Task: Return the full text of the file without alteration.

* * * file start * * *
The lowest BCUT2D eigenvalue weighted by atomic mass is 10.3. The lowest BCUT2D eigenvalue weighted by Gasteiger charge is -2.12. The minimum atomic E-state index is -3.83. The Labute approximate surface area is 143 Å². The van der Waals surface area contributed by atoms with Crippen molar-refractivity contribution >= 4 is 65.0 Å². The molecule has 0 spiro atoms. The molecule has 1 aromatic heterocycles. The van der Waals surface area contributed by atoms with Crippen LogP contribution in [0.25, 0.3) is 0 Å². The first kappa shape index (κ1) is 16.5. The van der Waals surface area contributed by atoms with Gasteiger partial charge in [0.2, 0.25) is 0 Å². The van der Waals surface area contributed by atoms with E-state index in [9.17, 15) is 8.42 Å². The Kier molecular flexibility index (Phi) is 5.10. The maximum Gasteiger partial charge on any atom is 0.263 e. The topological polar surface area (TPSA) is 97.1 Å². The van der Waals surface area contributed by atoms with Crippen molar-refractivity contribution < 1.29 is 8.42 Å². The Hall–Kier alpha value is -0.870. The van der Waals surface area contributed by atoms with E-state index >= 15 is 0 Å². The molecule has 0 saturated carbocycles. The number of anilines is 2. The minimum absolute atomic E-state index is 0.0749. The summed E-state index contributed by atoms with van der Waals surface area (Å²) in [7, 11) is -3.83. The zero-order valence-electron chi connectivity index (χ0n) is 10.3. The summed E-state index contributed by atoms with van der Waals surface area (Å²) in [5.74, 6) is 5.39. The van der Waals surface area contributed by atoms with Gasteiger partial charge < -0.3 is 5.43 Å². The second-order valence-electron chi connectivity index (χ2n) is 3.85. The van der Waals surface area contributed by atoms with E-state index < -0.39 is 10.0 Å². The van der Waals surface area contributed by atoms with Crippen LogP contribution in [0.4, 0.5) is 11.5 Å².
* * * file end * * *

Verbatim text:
The lowest BCUT2D eigenvalue weighted by atomic mass is 10.3. The lowest BCUT2D eigenvalue weighted by Gasteiger charge is -2.12. The minimum atomic E-state index is -3.83. The Labute approximate surface area is 143 Å². The van der Waals surface area contributed by atoms with Crippen molar-refractivity contribution >= 4 is 65.0 Å². The molecule has 0 spiro atoms. The molecule has 1 aromatic heterocycles. The van der Waals surface area contributed by atoms with Crippen LogP contribution in [0.25, 0.3) is 0 Å². The first kappa shape index (κ1) is 16.5. The van der Waals surface area contributed by atoms with Gasteiger partial charge in [0.2, 0.25) is 0 Å². The van der Waals surface area contributed by atoms with E-state index in [9.17, 15) is 8.42 Å². The Kier molecular flexibility index (Phi) is 5.10. The maximum Gasteiger partial charge on any atom is 0.263 e. The topological polar surface area (TPSA) is 97.1 Å². The van der Waals surface area contributed by atoms with Crippen molar-refractivity contribution < 1.29 is 8.42 Å². The Hall–Kier alpha value is -0.870. The van der Waals surface area contributed by atoms with E-state index >= 15 is 0 Å². The molecule has 0 saturated carbocycles. The number of anilines is 2. The minimum absolute atomic E-state index is 0.0749. The summed E-state index contributed by atoms with van der Waals surface area (Å²) in [7, 11) is -3.83. The zero-order valence-electron chi connectivity index (χ0n) is 10.3. The summed E-state index contributed by atoms with van der Waals surface area (Å²) in [5.74, 6) is 5.39. The van der Waals surface area contributed by atoms with Gasteiger partial charge < -0.3 is 5.43 Å². The second-order valence-electron chi connectivity index (χ2n) is 3.85. The van der Waals surface area contributed by atoms with E-state index < -0.39 is 10.0 Å². The van der Waals surface area contributed by atoms with Crippen LogP contribution in [0.4, 0.5) is 11.5 Å².